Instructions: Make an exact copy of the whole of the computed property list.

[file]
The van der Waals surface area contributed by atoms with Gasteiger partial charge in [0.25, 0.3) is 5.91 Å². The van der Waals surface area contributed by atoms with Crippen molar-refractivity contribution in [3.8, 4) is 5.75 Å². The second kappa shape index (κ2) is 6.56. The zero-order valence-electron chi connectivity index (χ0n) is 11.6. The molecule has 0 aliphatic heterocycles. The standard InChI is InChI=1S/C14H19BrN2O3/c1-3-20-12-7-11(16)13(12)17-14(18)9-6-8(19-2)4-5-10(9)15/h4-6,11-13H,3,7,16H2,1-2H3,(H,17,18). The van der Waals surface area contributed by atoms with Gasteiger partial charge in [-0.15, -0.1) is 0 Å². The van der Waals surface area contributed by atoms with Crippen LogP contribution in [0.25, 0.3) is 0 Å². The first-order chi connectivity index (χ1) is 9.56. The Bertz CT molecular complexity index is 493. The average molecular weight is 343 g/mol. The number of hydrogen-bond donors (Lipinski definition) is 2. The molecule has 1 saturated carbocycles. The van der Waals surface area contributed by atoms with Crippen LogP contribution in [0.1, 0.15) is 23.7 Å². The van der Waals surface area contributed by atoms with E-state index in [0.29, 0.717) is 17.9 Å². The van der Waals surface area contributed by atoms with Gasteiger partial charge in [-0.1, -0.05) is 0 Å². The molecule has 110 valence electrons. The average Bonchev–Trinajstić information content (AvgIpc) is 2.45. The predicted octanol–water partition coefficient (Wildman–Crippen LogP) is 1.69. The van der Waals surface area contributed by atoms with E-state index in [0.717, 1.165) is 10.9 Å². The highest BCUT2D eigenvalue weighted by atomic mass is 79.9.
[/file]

The van der Waals surface area contributed by atoms with Gasteiger partial charge in [0.25, 0.3) is 5.91 Å². The van der Waals surface area contributed by atoms with Crippen molar-refractivity contribution in [3.8, 4) is 5.75 Å². The second kappa shape index (κ2) is 6.56. The zero-order valence-electron chi connectivity index (χ0n) is 11.6. The molecule has 0 aliphatic heterocycles. The standard InChI is InChI=1S/C14H19BrN2O3/c1-3-20-12-7-11(16)13(12)17-14(18)9-6-8(19-2)4-5-10(9)15/h4-6,11-13H,3,7,16H2,1-2H3,(H,17,18). The van der Waals surface area contributed by atoms with Gasteiger partial charge in [-0.15, -0.1) is 0 Å². The van der Waals surface area contributed by atoms with Crippen LogP contribution in [0.25, 0.3) is 0 Å². The first-order chi connectivity index (χ1) is 9.56. The Bertz CT molecular complexity index is 493. The average molecular weight is 343 g/mol. The number of hydrogen-bond donors (Lipinski definition) is 2. The molecule has 1 saturated carbocycles. The van der Waals surface area contributed by atoms with Crippen LogP contribution in [0.1, 0.15) is 23.7 Å². The van der Waals surface area contributed by atoms with E-state index in [0.29, 0.717) is 17.9 Å². The van der Waals surface area contributed by atoms with Gasteiger partial charge in [-0.1, -0.05) is 0 Å². The molecule has 110 valence electrons. The average Bonchev–Trinajstić information content (AvgIpc) is 2.45. The predicted octanol–water partition coefficient (Wildman–Crippen LogP) is 1.69. The van der Waals surface area contributed by atoms with E-state index in [0.717, 1.165) is 10.9 Å². The highest BCUT2D eigenvalue weighted by atomic mass is 79.9.